Pete Seeger’s Banjo

by inkwell2

If there is one thing I am probably the most proud of when it comes to having raised three children, it is Pete Seeger’s banjo.

My sons are considered “millennials,” that recognition-seeking cohort born from apparently non-descript Gen X-ers like me. Like anything we experience today, understanding how we arrived is all the more important. And music is no exception. Like Seeger, my kids grew up with a musicologist of sorts – me. I was no Alan Lomax, but I treated my sons to the folk songs I learned in school, back when music was a part of the curriculum. Cassettes and CD’s of fun folk songs for kids blared through the minivan. “Ridin’ in My Car” by Woody Guthrie was a favorite; “John Henry” was another.

Together my sons and I explored Woody Guthrie, Bob Dylan, Mississippi John Hurt and even Mavis Staples. I introduced them to African Spirituals, protest songs and songs born from the labor movement. With the help of a guitar instructor, who happened to be a world-class folk musician, my sons learned Seeger’s songs like “Where Have All the Flowers Gone” and “If I Had a Hammer” on guitar, banjo and mandolin. They not only knew the lyrics and chords, they understood the historical context in which the songs were written; that those words spoke for the (common) people.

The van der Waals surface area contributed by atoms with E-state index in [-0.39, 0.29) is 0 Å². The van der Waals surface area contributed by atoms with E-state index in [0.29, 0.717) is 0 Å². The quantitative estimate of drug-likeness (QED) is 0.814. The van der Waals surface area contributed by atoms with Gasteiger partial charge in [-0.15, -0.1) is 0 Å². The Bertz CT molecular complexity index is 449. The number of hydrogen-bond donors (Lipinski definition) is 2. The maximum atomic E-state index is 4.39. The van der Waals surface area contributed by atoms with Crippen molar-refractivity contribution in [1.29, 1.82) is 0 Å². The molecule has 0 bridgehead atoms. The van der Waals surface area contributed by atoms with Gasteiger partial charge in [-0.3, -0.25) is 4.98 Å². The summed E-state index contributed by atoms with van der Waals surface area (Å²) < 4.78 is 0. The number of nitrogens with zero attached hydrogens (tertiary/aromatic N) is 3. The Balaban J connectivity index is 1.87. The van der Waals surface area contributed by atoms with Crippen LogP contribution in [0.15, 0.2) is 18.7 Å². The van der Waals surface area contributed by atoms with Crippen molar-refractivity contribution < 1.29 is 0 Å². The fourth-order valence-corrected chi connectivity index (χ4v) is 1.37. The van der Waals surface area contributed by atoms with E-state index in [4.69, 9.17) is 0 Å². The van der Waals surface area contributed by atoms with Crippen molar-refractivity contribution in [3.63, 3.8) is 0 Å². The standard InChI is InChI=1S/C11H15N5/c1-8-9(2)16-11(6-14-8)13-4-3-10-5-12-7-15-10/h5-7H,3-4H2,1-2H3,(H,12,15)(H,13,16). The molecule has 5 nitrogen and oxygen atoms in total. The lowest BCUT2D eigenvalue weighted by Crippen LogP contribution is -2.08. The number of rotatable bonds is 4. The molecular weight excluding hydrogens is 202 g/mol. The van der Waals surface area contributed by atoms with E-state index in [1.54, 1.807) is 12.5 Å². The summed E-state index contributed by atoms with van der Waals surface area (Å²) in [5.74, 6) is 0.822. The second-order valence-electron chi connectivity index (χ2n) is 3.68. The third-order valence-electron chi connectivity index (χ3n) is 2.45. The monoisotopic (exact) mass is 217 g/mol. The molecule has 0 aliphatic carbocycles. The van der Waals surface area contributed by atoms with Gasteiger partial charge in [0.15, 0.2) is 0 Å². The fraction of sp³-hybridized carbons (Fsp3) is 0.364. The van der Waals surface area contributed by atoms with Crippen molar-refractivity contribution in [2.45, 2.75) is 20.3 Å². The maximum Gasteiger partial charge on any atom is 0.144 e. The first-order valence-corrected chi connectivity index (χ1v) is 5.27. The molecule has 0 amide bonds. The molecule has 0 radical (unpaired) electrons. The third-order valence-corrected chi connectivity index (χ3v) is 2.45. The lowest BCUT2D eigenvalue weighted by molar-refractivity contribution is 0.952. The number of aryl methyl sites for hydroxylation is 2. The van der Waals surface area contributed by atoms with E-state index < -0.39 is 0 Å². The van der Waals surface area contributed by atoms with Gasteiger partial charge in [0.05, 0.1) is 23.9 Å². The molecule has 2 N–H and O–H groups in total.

Pete Seeger’s banjo famously has these words printed around its head. I love that my sons can quote it:

This Machine Surrounds Hate and Forces it to Surrender

My sons and I realize the power of music whether in the form of folk, punk, rock, or of other languages. It is has been woven into our spiritual, political and social identity – three areas of ourselves that have been mistakenly pulled apart over the last fifty years.

Folk music is the voice of the people and Pete Seeger embodied it. I hope my sons will always see music as the force it can be for activism and eventual change. And that they will heed Seeger’s instruction in Quite Early Morning:

And so keep on while we live
Until we have no, no more to give
And when these fingers can strum no longer
Hand the old banjo to young ones stronger
And when these fingers can strum no longer
Hand the old banjo to young ones stronger.

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